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Last Updated: Wednesday, 7 March 2007, 04:25 GMT
Whitehall 'fails on eco-targets'
Thermal image of a government building (Image: IRT Surveys)
The DTI was one of the few to put in a "strong performance"
UK government departments failed to meet targets on cutting carbon emissions, waste and water use last year, a watchdog's annual report says.

The assessment of 19 departments by the Sustainable Development Commission found "patchy data and poor performance across most areas" - as it did in 2005.

Most ministries were "using energy less efficiently" although recycling had increased by 8% over the year.

The government said steps were being taken to ensure the targets were met.

The report said most departments were unlikely to hit the target of cutting carbon emissions by 12.5% from 1990 levels by 2010.

"Overall, government performance is simply not good enough," said Jonathon Porritt, chairman of the Sustainable Development Commission (SDC).

"Against a backdrop of non-stop messages on climate change and corporate social responsibility, the government has failed to get its own house in order.

"It is absolutely inexcusable that the government is lagging so far behind the private sector, when it should be leading the way."

Missing data

The report, Sustainable Development in Government 2006, examined the environmental impact resulting from the operations of 19 departments and their executive agencies.

Recycling bins (Image: BBC)
Government departments scored well on recycling

The findings showed that the government estate during 2006 was responsible for 806,000 tonnes of carbon emissions, generated 186,400 tonnes of waste, and consumed 25 million cubic metres of water.

Eleven ministries, including the Department of Transport and the Department for Environment, Food and Rural Affairs (Defra), saw an increase in their carbon emissions compared with the previous 12 months.

Although recycling increased, the overall amount of waste produced increased by about 23,000 tonnes. Nine departments could not provide "proper waste data".

During a year that saw widespread water restrictions across southern England, officials consumed an average of 10.2 cubic metres per person, failing to meet the government imposed target of 7.7 cubic metres.

It is time permanent secretaries were held accountable for meeting these targets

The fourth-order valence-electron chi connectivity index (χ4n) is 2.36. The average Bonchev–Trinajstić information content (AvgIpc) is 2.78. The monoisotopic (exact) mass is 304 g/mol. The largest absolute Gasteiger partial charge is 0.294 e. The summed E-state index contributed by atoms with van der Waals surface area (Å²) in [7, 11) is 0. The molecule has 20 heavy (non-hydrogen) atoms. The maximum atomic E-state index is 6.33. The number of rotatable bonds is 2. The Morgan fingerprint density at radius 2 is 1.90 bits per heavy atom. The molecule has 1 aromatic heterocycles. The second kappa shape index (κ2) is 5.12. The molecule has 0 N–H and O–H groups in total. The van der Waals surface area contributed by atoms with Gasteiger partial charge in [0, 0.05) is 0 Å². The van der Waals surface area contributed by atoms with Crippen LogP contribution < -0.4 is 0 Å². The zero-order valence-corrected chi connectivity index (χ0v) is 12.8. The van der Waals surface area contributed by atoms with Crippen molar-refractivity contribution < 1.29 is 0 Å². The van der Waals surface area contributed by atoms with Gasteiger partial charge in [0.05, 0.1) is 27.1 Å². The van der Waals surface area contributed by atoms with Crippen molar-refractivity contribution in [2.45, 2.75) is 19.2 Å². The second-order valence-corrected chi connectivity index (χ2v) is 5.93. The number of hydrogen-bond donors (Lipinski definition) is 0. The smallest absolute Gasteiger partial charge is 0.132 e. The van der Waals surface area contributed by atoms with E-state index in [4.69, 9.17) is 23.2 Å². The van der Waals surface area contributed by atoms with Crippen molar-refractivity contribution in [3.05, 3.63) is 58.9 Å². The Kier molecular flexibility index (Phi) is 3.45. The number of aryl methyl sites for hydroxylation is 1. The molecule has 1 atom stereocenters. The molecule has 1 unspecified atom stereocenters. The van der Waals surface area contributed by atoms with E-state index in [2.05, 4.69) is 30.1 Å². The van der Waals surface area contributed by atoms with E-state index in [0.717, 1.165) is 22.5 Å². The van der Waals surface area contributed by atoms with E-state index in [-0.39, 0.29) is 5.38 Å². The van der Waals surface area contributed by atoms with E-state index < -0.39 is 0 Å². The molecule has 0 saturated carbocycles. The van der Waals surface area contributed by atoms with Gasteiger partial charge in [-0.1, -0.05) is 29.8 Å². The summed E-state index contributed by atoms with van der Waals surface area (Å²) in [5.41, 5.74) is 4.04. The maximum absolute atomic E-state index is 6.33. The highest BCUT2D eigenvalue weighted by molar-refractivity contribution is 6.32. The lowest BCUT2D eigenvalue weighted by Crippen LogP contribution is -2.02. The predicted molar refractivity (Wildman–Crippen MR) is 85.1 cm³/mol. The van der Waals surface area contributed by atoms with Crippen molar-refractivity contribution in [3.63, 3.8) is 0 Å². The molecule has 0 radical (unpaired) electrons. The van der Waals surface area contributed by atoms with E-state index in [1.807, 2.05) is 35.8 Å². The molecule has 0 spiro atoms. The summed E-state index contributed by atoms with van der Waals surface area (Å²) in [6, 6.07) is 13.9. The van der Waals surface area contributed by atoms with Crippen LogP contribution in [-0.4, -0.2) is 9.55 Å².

Jonathon Porritt,
SDC chairman

The study, compiled for the SDC by Entec UK, an environmental consultancy, did highlight areas where progress had been made.

Three percent more electricity was being sourced from renewable sources, and Sites of Special Scientific Interest (SSSIs) located on the government estate were "well managed".

The commission praised "strong performances" by the departments for trade and industry (DTI), health, and work and pensions.

But it was critical of "very poor performances" by the Cabinet Office and the transport and culture departments.

Held to account

Mr Porritt called on the government to "get to grips" with Whitehall's environmental impact.

"It must ratchet up responsibility to the most senior level, instead of leaving it to hopelessly under-resourced officials down the line," he said.

"It is time permanent secretaries were held accountable for meeting these targets."

Environment Secretary David Miliband accepted it was not enough just to set targets, but said they had to be met too.

"Government is committed to playing its role in tackling climate change and reducing emissions, alongside the actions already being taken by business and individuals," he said.

The minister added that he had asked Cabinet Secretary Sir Gus O'Donnell to take "personal charge" of delivering the targets.

"And we have asked the prime minister's delivery unit to recommend by the end of April the structures we need to put in place to ensure these targets are delivered," Mr Miliband said.




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